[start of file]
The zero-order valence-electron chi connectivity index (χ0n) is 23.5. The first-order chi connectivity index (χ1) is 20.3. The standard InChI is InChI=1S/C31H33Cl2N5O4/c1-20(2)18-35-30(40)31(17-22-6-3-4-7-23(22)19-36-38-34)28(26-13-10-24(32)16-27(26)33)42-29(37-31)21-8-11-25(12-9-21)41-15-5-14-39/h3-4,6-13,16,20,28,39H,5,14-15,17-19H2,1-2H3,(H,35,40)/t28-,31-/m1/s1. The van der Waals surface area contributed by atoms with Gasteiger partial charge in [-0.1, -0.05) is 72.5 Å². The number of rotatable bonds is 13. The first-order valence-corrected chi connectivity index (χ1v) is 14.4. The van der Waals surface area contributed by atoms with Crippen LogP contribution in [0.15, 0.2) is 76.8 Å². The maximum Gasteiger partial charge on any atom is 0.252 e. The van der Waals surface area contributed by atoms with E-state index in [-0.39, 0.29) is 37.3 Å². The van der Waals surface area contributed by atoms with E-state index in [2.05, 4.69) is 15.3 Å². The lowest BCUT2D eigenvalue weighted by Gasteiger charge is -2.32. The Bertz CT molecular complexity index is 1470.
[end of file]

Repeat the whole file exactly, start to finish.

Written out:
The zero-order valence-electron chi connectivity index (χ0n) is 23.5. The first-order chi connectivity index (χ1) is 20.3. The standard InChI is InChI=1S/C31H33Cl2N5O4/c1-20(2)18-35-30(40)31(17-22-6-3-4-7-23(22)19-36-38-34)28(26-13-10-24(32)16-27(26)33)42-29(37-31)21-8-11-25(12-9-21)41-15-5-14-39/h3-4,6-13,16,20,28,39H,5,14-15,17-19H2,1-2H3,(H,35,40)/t28-,31-/m1/s1. The van der Waals surface area contributed by atoms with Gasteiger partial charge in [-0.1, -0.05) is 72.5 Å². The number of rotatable bonds is 13. The first-order valence-corrected chi connectivity index (χ1v) is 14.4. The van der Waals surface area contributed by atoms with Crippen LogP contribution in [0.15, 0.2) is 76.8 Å². The maximum Gasteiger partial charge on any atom is 0.252 e. The van der Waals surface area contributed by atoms with E-state index in [-0.39, 0.29) is 37.3 Å². The van der Waals surface area contributed by atoms with E-state index in [2.05, 4.69) is 15.3 Å². The lowest BCUT2D eigenvalue weighted by Gasteiger charge is -2.32. The Bertz CT molecular complexity index is 1470.